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Right now is a weird time for me. I’m in a new location, Texas with the cows, really huge horned cows, without access to friends in town, trying, really trying to make some friends here but my people are harder to find now I’m older, and my father died. After two weeks in ICU, we decided to let him go. His death was easy. A whisper of breath, a silence of the machines, the falling into himself that was disastrously elusive in his life. I was grateful for the mercy.

Coming home has been not so graceful, not so grateful, to end up – not so quiet – as I hoped.

I have been loud. Effectively loud. BECAUSE. The doctor, hospital, and funeral home could not coordinate the death certificate. 

“Yes, he died,” I told everyone. 

“I was there when the machines stopped. A doctor stopped by and declared him dead. What, you can’t find the doctor? Did he die too?”

“What do you mean – it’s been two weeks. Dad’s dead. Where’s his body? Where’s the paperwork?” 

Yep. I started out professionally cool, then curt, throwing around some of my degrees and threatening with the barrister cousin, days later I became loud, yelling under my breath and finally, into the phone. By some mysterious power, and no one will tell me what kind of power, my father’s body made its way to the crematorium. I need to see my hairdresser for the extra grey hairs.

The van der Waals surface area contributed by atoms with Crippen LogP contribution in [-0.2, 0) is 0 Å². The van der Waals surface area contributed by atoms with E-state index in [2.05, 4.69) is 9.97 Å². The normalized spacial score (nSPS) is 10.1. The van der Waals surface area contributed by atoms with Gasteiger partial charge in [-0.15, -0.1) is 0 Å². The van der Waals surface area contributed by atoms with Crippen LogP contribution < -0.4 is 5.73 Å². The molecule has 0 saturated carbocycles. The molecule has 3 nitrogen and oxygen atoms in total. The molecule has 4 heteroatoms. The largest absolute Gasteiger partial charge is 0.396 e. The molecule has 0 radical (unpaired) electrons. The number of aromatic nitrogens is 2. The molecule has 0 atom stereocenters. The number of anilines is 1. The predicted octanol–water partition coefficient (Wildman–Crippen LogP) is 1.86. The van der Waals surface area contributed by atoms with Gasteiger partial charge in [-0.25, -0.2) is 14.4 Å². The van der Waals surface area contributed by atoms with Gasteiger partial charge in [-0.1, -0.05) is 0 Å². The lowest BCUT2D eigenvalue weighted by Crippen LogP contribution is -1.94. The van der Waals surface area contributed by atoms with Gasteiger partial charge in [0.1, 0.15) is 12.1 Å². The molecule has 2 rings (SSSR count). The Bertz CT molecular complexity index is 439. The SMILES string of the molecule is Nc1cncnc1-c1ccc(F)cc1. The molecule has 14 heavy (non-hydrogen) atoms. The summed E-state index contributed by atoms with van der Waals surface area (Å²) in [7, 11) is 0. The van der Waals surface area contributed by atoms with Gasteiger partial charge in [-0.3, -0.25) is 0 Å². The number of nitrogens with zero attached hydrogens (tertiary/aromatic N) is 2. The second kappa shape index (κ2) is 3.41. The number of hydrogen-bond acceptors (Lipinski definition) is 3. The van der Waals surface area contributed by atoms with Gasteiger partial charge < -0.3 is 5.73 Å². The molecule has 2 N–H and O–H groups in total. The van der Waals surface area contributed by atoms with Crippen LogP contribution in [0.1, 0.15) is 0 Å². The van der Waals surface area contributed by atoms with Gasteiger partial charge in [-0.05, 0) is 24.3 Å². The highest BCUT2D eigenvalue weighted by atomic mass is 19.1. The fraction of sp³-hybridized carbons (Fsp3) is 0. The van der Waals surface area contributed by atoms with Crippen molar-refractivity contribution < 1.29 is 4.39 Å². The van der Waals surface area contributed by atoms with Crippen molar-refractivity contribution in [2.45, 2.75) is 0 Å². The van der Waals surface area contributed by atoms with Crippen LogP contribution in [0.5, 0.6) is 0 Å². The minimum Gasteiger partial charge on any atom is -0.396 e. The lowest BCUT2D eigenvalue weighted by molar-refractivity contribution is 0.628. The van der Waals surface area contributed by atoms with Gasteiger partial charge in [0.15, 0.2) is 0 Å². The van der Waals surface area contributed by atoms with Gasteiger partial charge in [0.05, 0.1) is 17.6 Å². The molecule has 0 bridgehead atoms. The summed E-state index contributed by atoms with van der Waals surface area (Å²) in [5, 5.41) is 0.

The yelling continued; upon my return to North, North Dallas, I found out that my classes had been canceled or I had been replaced. Yes, that lovely national organization, espousing religious values, gave my class, the one I trained for over two months without pay, to another teacher while I was away tending to my family. They didn’t tell me. I had to write an email and wait for their response. A pox on them. I mean frogs, boils, and locusts on their facility.

(Truthfully, I expected to stumble with the class initially; I had been upfront with my supervisor telling her of my inexperience but a willingness to train. Still, a pox on them.)

With all this distress, I have restarted watching horror movies. Finished with the big shark extravaganza, I watch vampire movies in the afternoons. I don’t know why it helps, but it does. Perhaps bloodsuckers, like the sharks, have some profound, blocked message about grief or suggest a clue about my internal state. I don’t know yet – stay tuned.

The panic attacks at night come and go. Nightmares, full of people I love attacked by a faceless murderer, rouse me out of sleep multiple times a night. This rite of passage, being without parents in a chaotic and alienating time, emphasizes how alone I am in this world and the importance of connections. Some days, I enjoy the revolting troll stalking me on Facebook and my blog. Easy enough to block her and report her to the authorities. Should I send her a thank you note for the opportunity to feel powerful? A pox on her, wait, someone already poxed her!

So, let’s all get connected. Maybe not gracefully or quietly but gratefully. Sending lots of love to my friends and supporters. Say hi below! And send job leads …

(Image courtesy of morguefile.com. Thank you.)